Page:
When I first started my sustainability journey, I was overwhelmed by the amount of things I was supposed to change and swap. I learnt that the best practice is to use what you already have and only swap and change when it’s worn out. With that being said, Here are my low waste bathroom essentials:
All Metal Razor
When I made the switch to a safety razor, I was quite skeptical and scared I would cut myself. It never happened. I use an all metal razor from UpCircleBeauty (a small British company that also make skincare products). The blades are recyclable and the company even offers to take back the blades and recycle them for you, and even offers a discount for the next purchased blades.

I have heard great things about The Leaf Shave Razor. Fully metal, with recyclable blades and pivoting head. It looks like a modern (regular) razor, but it does come at a higher price point.

Single-use plastic razor sit in the landfill for hundreds of years. This is a very simple and economic switch. Your wallet and skin will thank you. Say goodbye to razor burns
Shampoo, Conditioner & Rinse
When it comes to shampoo there is no one size fits all, as our hair is different. Making the switch to a solid shampoo can be tricky because it takes a while for your hair to get used to the good ingredients. I look for a product to be palm oil free, organic ingredients (and as few as possible) and to buy it local. I buy mine from a local Mexican store in London. I also tried and liked shampoos from Lush Cosmetics Funky Soap

If you want silly hair the best trick is to rinse your hair with a mixture of apple cider vinegar and water. This leaves your hair manageable and silky. (You don’t need to buy the rinse, just make it at home with two simple ingredients)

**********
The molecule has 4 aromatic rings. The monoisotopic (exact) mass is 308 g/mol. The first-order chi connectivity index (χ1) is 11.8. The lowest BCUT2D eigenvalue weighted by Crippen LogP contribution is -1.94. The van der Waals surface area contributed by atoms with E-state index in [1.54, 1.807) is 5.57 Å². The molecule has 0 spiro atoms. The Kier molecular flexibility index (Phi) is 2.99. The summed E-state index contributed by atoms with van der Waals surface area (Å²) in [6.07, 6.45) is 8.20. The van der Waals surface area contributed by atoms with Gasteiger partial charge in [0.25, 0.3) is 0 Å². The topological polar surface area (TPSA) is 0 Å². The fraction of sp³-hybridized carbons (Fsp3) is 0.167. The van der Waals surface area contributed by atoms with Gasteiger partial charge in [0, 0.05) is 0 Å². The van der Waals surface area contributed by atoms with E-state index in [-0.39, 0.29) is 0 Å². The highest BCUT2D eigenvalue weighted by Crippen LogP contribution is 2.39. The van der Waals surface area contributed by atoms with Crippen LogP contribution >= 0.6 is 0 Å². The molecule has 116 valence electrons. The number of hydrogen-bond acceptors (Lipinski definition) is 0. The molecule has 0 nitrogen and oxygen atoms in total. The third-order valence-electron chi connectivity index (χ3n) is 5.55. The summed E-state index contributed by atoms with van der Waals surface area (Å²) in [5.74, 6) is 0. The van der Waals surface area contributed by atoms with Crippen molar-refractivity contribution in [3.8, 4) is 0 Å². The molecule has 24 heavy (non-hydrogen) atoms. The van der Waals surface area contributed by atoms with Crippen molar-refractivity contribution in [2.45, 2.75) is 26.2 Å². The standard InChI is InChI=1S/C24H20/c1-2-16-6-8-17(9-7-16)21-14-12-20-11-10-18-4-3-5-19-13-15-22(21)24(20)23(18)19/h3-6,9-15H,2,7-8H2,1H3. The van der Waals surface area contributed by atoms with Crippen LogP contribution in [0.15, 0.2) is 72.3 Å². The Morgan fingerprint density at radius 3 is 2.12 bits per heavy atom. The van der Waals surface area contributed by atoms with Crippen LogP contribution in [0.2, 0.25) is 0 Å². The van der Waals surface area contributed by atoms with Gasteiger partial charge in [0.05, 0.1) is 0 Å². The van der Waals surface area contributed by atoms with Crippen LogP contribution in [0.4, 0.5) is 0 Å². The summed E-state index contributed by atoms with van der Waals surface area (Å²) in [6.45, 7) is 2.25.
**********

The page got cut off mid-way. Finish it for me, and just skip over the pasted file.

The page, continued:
Oral Health
There are many options out there, but the main point is to stop buying plastic toothbrushes, mouthwash and if possible toothpaste. My choice for toothbrush is a bamboo with biodegradable nylon bristles. I also own an electric toothbrush and I use recyclable heads (you can send them back and the manufacturer with recycle them).

You can find toothpaste in a jar, tablets, powder and in a metal tube. For mouthwash you can also find tables and you simply dissolve them.

For floss you can opt for a glass container or a water pik.
There are many options out there, but before you choose which one suits you do a fast search on the realities of the “typical” deodorant ( little hint: aluminium is highly toxic and it is in most of the drugstore products).

You can find deodorants in glass jars, crystal salt deodorant in cork, refillable ones or biodegradable push up tubes. You can even make your own.

“People in the U.S. bought 5.8 billion tampons, and over the course of a lifetime, a single menstruator will use somewhere between 5 and 15 thousand pads and tampons, the vast majority of which will wind up in landfills as plastic waste.”

Period products will the landfill, and not only are the bad for the environment, but also for the user as most of them are bleached and full of plastic. You can find organic cotton pads ( I use NatraCare), menstrual cups, & organic cotton period underwear (I use Thinx). 


This is one of the most wasteful areas of our lives. Less is more. I stick to natural skincare and makeup. I like brands like RMS, Ilia, Ere Perez  for makeup. For skincare I have made a list of natural and organic brands worth trying. 

Not everything is plastic free, especially when it comes to mascaras. 

I bet you never thought about where your toilet paper is sourced from. I honestly hadn’t either until I came across bamboo toilet paper and started doing research into it. I came to find that the regular toilet paper is virgin paper pulp made from wood aka cutting down trees to wipe our touchies. You can opt for bamboo toilet paper, that comes in plastic free packaging (I like The Cheeky Panda ) or use a bidet.

“Fifteen percent of deforestation is due to toilet paper production alone, according to the Natural Resource Defense Council. America is literally flushing the planet’s resources down the toilet. That’s strange, as there’s been an ecological alternative around for centuries: the bidet.”

“Annually, it takes 1.7 trillion liters (437 billion gallons) of water, 253,000 tons of bleach, and 15 million trees to feed America’s toilet paper habit.
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